Welcome to a series of interviews we are doing with key people across a range of sectors that use with video as part of their organisations.

In this first interview I spoke to Derek Maltby, Managing Director of  Global MSC Security. They work with a range of security organisations both in the public and private sectors delivering independent advice on security technology. The theme of this interview is on the topic of Ethics in surveillance, a subject close to our work at Col8.

Derek Maltby head shot

What is Global MSC and a bit on your background?

Formed in 1999 as MSC Security Consultancy and through a series of mergers over the years renamed to Global MSC security we deliver independent advice and knowledge on security technology, deployment, funding and audits. As a trusted partner of many public bodies like Traffic Wales, Exeter & Bristol City, Thames Valley and Dyfed Powys Police and even insurance companies like DAS and The Prudential.

I am a former police sergeant in the Avon & Somerset Constabulary before moving in helping organisations manage their security more effectively getting my first bid break working on behalf of Bristol City Council to obtain over £300k worth of funding for the first public space CCTV system in the shopping area of Broadmead in conjunction with the newly opened Galleries shopping centre.

In this year's edition of Global MSC Security’s annual event taking place in November the theme is the ethical use of surveillance technologies. Why that theme and what does it mean?

There is much debate on the use of facial recognition technology in the use of CCTV / Video Surveillance Systems (VSS) and with GDPR, there is concern that the use of such devices  is breaching the human rights of people going about their daily lives. This concept is being challenged through the courts by civil liberties groups who are taking on the Met and South Wales Police over their use of such systems. Now that the genie ‘is out of the bottle’, it will be up to regulators to make sure that it is used correctly with any central guidance and in compliance of any legislation that may need to be applied; such as the Data Protection Act. The public and local authorities are in need of guidance from the Home Office about how such technology can be used; this extends beyond VSS and could include tracking devices and eavesdropping systems.

Who guides the current ethical framework at the moment for surveillance systems?

To my knowledge there is no ethical guidance being handed down; just legislation and best practice from the Information and Surveillance Camera Commissioners. There are no references to the word of ‘ethics’ by either of these Commissioner’s Code of Practice which suggest it has only been on the radar with CCTV in recent years and coming to the fore with the introduction of invasive technology that the public and civil liberties groups may not be comfortable with.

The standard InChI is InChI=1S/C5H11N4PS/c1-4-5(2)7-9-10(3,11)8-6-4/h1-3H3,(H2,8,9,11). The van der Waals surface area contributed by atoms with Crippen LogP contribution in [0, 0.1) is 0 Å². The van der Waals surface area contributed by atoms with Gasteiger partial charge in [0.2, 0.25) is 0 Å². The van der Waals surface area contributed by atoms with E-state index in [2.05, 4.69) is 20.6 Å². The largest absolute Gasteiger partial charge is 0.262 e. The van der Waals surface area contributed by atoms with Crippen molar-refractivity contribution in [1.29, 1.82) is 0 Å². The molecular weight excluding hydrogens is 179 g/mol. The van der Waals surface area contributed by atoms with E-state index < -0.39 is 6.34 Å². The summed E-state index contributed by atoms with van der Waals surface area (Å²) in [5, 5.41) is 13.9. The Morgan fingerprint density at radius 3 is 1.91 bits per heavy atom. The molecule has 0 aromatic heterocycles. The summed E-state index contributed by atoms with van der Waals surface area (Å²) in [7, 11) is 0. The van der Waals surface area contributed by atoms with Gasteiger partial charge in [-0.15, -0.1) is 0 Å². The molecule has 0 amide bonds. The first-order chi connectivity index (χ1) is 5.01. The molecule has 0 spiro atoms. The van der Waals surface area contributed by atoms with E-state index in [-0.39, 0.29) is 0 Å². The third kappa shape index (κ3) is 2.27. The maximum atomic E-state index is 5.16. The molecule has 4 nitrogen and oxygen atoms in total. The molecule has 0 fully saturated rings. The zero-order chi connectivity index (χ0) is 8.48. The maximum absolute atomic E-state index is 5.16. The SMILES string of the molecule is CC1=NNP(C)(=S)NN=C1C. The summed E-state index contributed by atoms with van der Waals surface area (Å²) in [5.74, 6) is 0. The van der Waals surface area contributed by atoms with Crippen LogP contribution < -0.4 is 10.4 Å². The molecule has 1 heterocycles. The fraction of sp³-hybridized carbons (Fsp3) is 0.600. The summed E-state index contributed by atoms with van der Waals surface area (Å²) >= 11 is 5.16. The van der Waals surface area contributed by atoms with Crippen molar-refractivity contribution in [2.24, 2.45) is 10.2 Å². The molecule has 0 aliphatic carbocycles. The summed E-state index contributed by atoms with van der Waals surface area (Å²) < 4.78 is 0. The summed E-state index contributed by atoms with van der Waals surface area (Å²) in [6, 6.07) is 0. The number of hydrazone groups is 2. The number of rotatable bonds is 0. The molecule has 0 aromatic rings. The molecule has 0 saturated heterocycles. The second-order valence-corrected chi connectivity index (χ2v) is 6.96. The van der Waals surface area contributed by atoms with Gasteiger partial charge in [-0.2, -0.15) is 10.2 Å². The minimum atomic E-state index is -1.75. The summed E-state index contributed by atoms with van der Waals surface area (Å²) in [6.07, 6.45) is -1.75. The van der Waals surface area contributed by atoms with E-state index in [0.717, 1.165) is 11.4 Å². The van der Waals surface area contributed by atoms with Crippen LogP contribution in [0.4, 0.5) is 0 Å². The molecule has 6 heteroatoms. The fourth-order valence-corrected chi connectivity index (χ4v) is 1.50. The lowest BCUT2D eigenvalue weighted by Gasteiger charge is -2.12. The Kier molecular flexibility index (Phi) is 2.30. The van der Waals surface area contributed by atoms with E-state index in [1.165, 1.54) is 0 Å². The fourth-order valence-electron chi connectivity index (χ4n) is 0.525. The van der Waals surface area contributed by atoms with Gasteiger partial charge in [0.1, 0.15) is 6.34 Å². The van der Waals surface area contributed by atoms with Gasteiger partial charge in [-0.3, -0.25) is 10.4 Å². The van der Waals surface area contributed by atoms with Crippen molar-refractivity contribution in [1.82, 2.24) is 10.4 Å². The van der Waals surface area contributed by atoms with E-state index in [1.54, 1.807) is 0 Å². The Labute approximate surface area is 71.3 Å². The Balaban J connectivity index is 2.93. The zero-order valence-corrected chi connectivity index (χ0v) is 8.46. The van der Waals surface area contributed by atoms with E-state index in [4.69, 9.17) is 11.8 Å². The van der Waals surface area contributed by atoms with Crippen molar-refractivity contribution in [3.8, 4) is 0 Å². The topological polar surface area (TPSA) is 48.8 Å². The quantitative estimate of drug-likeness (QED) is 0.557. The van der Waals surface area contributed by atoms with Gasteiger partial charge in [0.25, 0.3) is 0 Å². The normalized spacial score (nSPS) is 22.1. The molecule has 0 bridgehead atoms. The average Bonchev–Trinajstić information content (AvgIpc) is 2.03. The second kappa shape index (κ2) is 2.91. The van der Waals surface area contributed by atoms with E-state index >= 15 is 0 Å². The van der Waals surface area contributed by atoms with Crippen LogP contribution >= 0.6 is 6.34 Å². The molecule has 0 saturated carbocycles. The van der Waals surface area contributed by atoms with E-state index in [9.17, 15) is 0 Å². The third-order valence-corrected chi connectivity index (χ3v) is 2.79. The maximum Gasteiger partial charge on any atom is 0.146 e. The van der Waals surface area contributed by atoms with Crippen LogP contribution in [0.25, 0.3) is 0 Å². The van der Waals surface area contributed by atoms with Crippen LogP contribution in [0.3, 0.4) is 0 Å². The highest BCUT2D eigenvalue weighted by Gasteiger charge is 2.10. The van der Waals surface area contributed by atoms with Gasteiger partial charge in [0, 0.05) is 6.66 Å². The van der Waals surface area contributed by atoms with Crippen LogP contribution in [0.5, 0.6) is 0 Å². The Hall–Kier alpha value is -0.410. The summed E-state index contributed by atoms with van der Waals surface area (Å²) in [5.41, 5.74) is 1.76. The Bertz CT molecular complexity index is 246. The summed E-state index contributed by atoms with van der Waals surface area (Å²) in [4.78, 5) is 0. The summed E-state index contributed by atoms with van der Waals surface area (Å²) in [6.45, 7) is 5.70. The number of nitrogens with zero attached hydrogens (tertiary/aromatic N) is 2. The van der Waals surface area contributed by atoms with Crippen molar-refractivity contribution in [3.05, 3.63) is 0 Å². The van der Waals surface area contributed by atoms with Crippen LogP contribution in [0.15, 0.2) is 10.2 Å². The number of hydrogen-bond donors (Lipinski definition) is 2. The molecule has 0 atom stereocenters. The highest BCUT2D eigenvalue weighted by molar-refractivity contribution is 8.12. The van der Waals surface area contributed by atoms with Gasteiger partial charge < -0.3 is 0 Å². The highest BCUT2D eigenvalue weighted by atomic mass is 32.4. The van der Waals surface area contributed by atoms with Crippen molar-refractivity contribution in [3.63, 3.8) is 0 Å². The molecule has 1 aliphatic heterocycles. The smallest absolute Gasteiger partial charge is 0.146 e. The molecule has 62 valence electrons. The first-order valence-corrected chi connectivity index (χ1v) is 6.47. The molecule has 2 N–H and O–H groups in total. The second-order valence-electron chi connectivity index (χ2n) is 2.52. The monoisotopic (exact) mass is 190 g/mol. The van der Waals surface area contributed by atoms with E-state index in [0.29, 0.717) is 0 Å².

Are there any organisations at the moment you think are leading the way with the ethical use of surveillance technologies?

Not really…  "2,000 positive matches reached with our ‘Identify’ facial recognition technology in past 9 months with over 450 arrests” South Wales Police web page. A quick search of this web site about ethics and there is nothing to do with the use of surveillance technology.  I am not aware of any guidance or research in this subject to local authorities.

How much accountability and transparency do you think organisations such as councils should have when it comes to how they use data like CCTV?

Councils generally don’t ‘use' the data as they are not the prosecuting authority; It needs to be handled in compliance with the local Code of Practice and any MoU that may be in place about data sharing protocols and who is ultimately the Data Controller once the data has changed hands.  If the councils don’t comply with their CoP then they may be in breach of the Data Protection Act. We are aware of authorities who don’t display signage in accordance with these rules but no enforcement acton is taken because this is low level breaches and nobody is harmed. It makes a mockery of the whole thing when government bodies don’t comply with the law.

Audits of systems would help ensure accountability and transparency but that comes at a cost when there is still austerity. It’s amazing how we can be less compliant when there is no money!

With the advent of the General Data Protection Regulations (GDPR) in 2018 this introduced more rights of the public to their data. Has this had a big impact in your industry?

Local authorities were ‘frightened’ about GDPR and the large fines that ‘compliance’ companies used to scare organisations into spending money with them to ensure this didn’t happen.  Things have now quietened down and although we were employed to flag up DPA breaches in CCTV systems irrespective of GDPR, to my knowledge companies are reluctant to act on the advice due to the cost!

When Subject Access Requests to view CCTV evidence is concerned, some owners/operators may just say the camera was facing the 'wrong way' and there is no relevant data  recorded.  It is possible the public may be seriously misled and a more robust system of audits of public CCTV is required.  

By working with the ICO we have confirmed that video of people is deemed personal data so covered by GDPR, how do you think that will affect organisations collecting video data?

Unfortunately organisations will probably continue to ignore the advice and there is no one to check on their systems to make them comply; this will continue until there is a high profile court case (which in the last week or so we have seen great press on large fines)!

A huge thank you to Derek for taking the time to speak with us and sharing his insights on ethics within the security industry.